The ideas about equal and voluntary unification of continental countries in Europe date back to the mid-19th century remarkable for national liberation struggle of the European peoples. The most prominent representative of this movement was the Italian writer and revolutionary Giuseppe Mazzini, who believed that European nations should and could live in equality and unity within natural boundaries. In 1846, he founded the People's International League and put forward the idea of ​the United States of Europe (USE), which has become widely popularized by the French writer Victor Hugo, who voiced it at the Paris congress of European pacifists in 1849. After the suppression of the Serbian uprising by the Ottoman Empire in 1876, Hugo began to insist that Europe needs "European nationality, united government, great brotherly arbitration, that is democracy under the conditions of peace with itself."

This idea has later found supporters in many countries of Europe, which resulted in the establishment of numerous political alliances promoting interstate cooperation and European integration.

Two world wars of the 20th century have not weakened this desire ultimately leading to the birth of the European Union.

At the beginning of the 21st century, German Foreign Minister Joschka Fischer and French President Jacques Chirac spoke about the idea of ​​reforming the EU into the USE. They believed that the "Europe of Fatherlands" is a form of federation where the peoples of the continent relinquish a part of their state sovereignty to federal authorities to ensure better defense, foreign policy, security, communications, economy, and so on. At the same time, they reserve their national identities including the fatherland, language, culture, and customs.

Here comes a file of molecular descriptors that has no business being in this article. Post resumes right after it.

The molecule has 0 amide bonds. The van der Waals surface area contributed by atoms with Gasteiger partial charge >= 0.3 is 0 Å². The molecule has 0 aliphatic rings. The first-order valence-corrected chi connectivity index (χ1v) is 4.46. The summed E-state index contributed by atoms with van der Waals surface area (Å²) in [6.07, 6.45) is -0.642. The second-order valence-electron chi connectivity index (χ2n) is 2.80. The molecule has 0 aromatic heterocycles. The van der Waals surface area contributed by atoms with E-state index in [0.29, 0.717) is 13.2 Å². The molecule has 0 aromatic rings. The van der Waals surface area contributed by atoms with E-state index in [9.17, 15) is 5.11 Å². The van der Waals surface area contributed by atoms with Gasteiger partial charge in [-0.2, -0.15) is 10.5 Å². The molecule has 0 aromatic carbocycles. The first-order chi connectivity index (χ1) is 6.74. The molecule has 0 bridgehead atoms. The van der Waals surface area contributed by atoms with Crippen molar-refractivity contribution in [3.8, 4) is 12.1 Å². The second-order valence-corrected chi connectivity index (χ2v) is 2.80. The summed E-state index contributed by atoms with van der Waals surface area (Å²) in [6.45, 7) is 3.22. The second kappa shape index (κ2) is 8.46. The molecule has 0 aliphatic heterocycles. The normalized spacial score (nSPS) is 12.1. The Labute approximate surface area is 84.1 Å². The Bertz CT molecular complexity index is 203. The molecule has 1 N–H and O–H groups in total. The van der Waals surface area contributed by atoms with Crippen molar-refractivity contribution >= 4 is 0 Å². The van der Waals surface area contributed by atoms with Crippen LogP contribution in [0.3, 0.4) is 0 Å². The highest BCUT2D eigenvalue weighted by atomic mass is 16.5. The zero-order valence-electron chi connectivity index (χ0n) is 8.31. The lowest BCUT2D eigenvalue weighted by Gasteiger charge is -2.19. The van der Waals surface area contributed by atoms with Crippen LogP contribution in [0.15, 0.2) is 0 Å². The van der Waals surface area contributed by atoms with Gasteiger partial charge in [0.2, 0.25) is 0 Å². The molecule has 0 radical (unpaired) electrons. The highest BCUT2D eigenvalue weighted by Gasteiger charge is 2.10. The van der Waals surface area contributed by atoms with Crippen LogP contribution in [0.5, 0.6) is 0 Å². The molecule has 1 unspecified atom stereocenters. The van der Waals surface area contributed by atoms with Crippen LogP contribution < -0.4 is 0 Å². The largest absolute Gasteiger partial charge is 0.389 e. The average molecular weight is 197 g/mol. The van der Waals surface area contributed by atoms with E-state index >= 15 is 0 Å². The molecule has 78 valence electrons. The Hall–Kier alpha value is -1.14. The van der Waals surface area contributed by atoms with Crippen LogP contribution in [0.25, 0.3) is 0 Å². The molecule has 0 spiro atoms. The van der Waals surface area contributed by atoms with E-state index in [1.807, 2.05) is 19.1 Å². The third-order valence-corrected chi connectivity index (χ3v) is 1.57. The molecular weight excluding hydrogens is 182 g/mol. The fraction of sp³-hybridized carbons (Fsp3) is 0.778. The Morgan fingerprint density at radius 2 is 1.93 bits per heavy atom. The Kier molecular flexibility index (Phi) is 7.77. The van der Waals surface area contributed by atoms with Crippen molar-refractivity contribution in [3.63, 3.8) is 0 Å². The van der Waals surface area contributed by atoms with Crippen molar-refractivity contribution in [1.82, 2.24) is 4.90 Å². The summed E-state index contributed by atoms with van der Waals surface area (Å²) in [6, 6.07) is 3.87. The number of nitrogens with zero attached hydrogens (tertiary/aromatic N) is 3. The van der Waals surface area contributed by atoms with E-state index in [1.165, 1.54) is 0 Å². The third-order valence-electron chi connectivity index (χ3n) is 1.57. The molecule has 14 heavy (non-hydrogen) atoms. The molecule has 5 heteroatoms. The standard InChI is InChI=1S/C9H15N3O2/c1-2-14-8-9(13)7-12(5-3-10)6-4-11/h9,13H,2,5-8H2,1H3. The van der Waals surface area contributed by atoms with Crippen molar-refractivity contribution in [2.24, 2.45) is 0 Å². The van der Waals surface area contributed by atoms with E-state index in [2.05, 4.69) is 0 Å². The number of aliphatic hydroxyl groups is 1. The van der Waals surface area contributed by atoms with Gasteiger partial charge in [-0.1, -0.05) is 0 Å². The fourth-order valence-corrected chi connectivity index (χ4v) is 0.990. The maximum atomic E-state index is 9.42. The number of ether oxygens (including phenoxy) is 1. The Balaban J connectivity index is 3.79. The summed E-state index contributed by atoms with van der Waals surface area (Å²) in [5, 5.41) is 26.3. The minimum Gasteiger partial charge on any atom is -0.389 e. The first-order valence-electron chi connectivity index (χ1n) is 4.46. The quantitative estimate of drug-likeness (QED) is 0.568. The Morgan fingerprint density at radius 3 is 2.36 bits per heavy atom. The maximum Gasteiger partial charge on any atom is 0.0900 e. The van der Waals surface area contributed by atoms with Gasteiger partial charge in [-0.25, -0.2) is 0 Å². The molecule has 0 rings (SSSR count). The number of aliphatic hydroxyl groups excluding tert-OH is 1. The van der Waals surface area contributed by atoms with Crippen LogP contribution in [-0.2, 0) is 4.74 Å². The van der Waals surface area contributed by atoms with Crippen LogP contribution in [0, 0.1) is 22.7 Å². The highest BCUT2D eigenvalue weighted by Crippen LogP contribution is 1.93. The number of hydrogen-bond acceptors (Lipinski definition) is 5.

Not everyone is ready for difficulties

The past decade of economic and political crises has seriously deteriorated the EU throwing it into a survival dilemma. Some have even voiced the fears of no future for the Union. Despite the text of the Berlin Declaration adopted in March 2007 during the celebrations of the 50th anniversary of the EU, which reads "We, the citizens of the European Union, have united for the better," disagreements among the EU members did not allow to take this statement seriously.

For instance, in December 2007, twenty-eight countries signed the Lisbon Treaty, sort of a light version of the EU Constitution of 2004, which has never come into force, since not all countries have ratified it. The treaty allowed to make the necessary changes to the agreement of 1992 and to carry out long-overdue reforms of the EU governance system.

Swift expansion of the EU towards the East has created a difficult situation when the economically underdeveloped countries began to hamper the development of the EU. This has brought an idea of ​​the "Two-speed Europe", that is, different rates of development and integration. This opportunity has already been put into the Lisbon Treaty. This spring, EC President Jean-Claude Juncker voiced it in the EU White Paper.